The man's manly guide to celebrating International Men's Day like a real man

THE day that men talk about on International Women’s Day is finally here. Here’s how to celebrate it like a man.

Think about going on a half-arsed parade

There’s a distinct lack of events on International Men’s Day, so maybe you should fix this by organising a parade which celebrates man things? Some ideas for themes: doing weights, drinking beer and fishing. Alternatively, you could just think about it – like you do with DIY – and stay slumped on the sofa watching TV instead. Nothing’s more manly than that.

Hide your emotions

A day which highlights the positive aspects of men is a good thing, but don’t get carried away by smiling or looking happy. Even an abrupt nod of the head would be going overboard. Instead you should remain as stony-faced as possible, like real men who have fought in wars but don’t talk about it.

Don’t invite women to the festivities

Women have a whole day a year to celebrate how great they are, despite men’s best efforts to ruin it. So on International Men’s Day women should step back and give men room to bask in their brilliance for once. Given that they’re expected to do this on every other day of the year it should be easy for them.

Watch films that celebrate masculinity

You can get away with marathoning Die Hard, Terminator 2 and The Expendables in a single evening if you call it a screening of films which explore the masculine point of view. You’re challenging gender norms, definitely not watching your favourite movies with lots of kick-ass explosions and high-octane action set pieces.

Acknowledge all the amazing men in your life

International Men’s Day is the perfect time to acknowledge all the men who helped make you who you are. Take a moment to be grateful for Homer Simpson, Walter White, that guy who played Deadpool, and maybe even your dad if you’re still in contact. If you have sons, tell them they’re not all that bad really.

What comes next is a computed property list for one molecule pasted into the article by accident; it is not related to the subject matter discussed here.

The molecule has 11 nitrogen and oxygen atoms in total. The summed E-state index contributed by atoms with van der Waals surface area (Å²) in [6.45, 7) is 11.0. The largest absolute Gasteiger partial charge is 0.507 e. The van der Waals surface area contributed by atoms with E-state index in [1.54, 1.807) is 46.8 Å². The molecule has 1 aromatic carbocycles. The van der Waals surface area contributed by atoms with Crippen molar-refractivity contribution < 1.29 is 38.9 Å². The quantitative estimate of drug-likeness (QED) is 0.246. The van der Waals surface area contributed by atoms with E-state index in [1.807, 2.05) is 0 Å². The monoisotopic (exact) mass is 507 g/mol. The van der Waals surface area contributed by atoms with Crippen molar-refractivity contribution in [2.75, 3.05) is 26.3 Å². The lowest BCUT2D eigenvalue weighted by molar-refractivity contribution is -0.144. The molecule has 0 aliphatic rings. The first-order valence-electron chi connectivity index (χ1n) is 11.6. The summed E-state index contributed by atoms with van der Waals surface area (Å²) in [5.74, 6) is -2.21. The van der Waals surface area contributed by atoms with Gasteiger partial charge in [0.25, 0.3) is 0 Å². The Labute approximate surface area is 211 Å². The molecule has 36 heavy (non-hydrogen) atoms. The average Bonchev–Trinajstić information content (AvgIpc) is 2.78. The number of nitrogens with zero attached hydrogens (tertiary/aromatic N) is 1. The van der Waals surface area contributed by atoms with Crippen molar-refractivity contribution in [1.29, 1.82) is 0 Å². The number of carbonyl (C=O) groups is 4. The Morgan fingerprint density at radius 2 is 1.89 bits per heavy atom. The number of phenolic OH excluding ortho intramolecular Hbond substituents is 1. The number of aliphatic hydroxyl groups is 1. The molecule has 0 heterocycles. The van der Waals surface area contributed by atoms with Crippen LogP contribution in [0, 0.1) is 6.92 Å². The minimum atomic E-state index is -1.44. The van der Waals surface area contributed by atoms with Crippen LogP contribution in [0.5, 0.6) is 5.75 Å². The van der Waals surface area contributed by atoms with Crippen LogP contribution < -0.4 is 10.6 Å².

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How to explain to your kids what school was like before mobile phones

YOUR kids won’t believe you when you claim not to have had a phone at school. Here’s how to explain the strange and alien educational world you once inhabited.

You couldn’t bring your phone to class with you

It was unheard of. Well, not quite. Nathan Muir of form 4A once unplugged his green family phone from next to the umbrella stand and brought it into class, trying to find a socket to plug it into so he could call the speaking clock using the rotary dial. He was hauled out and flogged before the entire school. And this was 1987.

You had to stare into space

There was no screen to stare at while Miss Boring was droning on about rainforests in geography class. You simply had to stare at nothingness. Ask kids what vacantly staring into space is nowadays and they’ve no idea what you’re talking about. Pampered or what?

The lesson wasn’t optional

Without being able to text your mates or fiddle with games, you had to pay attention to the lesson you had been sent to school to do. You couldn’t just do something else on your phone if you got bored. It’s literally unbelievable now, but we swear to God this is absolutely true.

You had to pass notes to mates using pen and paper

Tell kids now that you used pens and paper and they’ll think you’re some sort of time traveller. Before texting, if you wanted to tell your mate who was a slag you had to write it down, the hard, honest way. Then lift a heavy piece of paper and lug it over to Trisha several feet away.

You had to judge your peers by other things

You couldn’t just decide who was worth being friends with by seeing if they had the latest phone thanks to their shallow, nouveau, status-obsessed parents. You had to do some detective work and work out who was a pov due to their flimsy sports bag off the market, super-cheap Hi-Tec trainers or hand-me-down uniform. Only then could you ostracise them cruelly.

If you wanted to bully someone, you had to physically punch them in the face 

There was none of this namby-pamby psychological bullying via Snapchat. You didn’t give anyone a nosebleed with an emoticon. You had to drag them down by their big collars and give them a proper, non-virtual hiding. It was good exercise, so childhood obesity wasn’t a problem back then, and there were no monthly phone charges with hidden add-ons either!